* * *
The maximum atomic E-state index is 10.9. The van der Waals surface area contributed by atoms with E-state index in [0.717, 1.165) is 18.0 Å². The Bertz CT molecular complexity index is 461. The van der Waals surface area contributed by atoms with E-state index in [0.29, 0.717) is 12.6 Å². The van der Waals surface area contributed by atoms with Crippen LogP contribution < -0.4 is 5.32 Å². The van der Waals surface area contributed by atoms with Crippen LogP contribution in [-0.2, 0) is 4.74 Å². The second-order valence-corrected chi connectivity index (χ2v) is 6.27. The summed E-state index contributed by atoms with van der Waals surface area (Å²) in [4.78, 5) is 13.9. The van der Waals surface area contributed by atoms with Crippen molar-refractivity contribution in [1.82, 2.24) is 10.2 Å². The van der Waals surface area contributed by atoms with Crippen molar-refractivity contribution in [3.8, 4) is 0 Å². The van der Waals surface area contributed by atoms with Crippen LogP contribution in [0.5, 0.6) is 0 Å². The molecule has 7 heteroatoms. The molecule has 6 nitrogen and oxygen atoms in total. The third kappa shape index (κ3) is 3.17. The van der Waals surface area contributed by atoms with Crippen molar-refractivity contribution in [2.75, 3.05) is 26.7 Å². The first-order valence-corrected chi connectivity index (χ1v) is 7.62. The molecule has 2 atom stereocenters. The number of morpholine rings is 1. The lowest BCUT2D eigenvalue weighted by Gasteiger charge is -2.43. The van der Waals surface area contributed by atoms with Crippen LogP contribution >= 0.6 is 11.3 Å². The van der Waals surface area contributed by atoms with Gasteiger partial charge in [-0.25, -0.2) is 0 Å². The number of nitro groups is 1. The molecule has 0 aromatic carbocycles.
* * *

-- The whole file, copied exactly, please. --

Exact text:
The maximum atomic E-state index is 10.9. The van der Waals surface area contributed by atoms with E-state index in [0.717, 1.165) is 18.0 Å². The Bertz CT molecular complexity index is 461. The van der Waals surface area contributed by atoms with E-state index in [0.29, 0.717) is 12.6 Å². The van der Waals surface area contributed by atoms with Crippen LogP contribution < -0.4 is 5.32 Å². The van der Waals surface area contributed by atoms with Crippen LogP contribution in [-0.2, 0) is 4.74 Å². The second-order valence-corrected chi connectivity index (χ2v) is 6.27. The summed E-state index contributed by atoms with van der Waals surface area (Å²) in [4.78, 5) is 13.9. The van der Waals surface area contributed by atoms with Crippen molar-refractivity contribution in [1.82, 2.24) is 10.2 Å². The van der Waals surface area contributed by atoms with Crippen molar-refractivity contribution in [3.8, 4) is 0 Å². The van der Waals surface area contributed by atoms with Crippen LogP contribution in [0.5, 0.6) is 0 Å². The molecule has 7 heteroatoms. The molecule has 6 nitrogen and oxygen atoms in total. The third kappa shape index (κ3) is 3.17. The van der Waals surface area contributed by atoms with Crippen molar-refractivity contribution in [2.75, 3.05) is 26.7 Å². The first-order valence-corrected chi connectivity index (χ1v) is 7.62. The molecule has 2 atom stereocenters. The number of morpholine rings is 1. The lowest BCUT2D eigenvalue weighted by Gasteiger charge is -2.43. The van der Waals surface area contributed by atoms with Crippen LogP contribution >= 0.6 is 11.3 Å². The van der Waals surface area contributed by atoms with Gasteiger partial charge in [-0.25, -0.2) is 0 Å². The number of nitro groups is 1. The molecule has 0 aromatic carbocycles.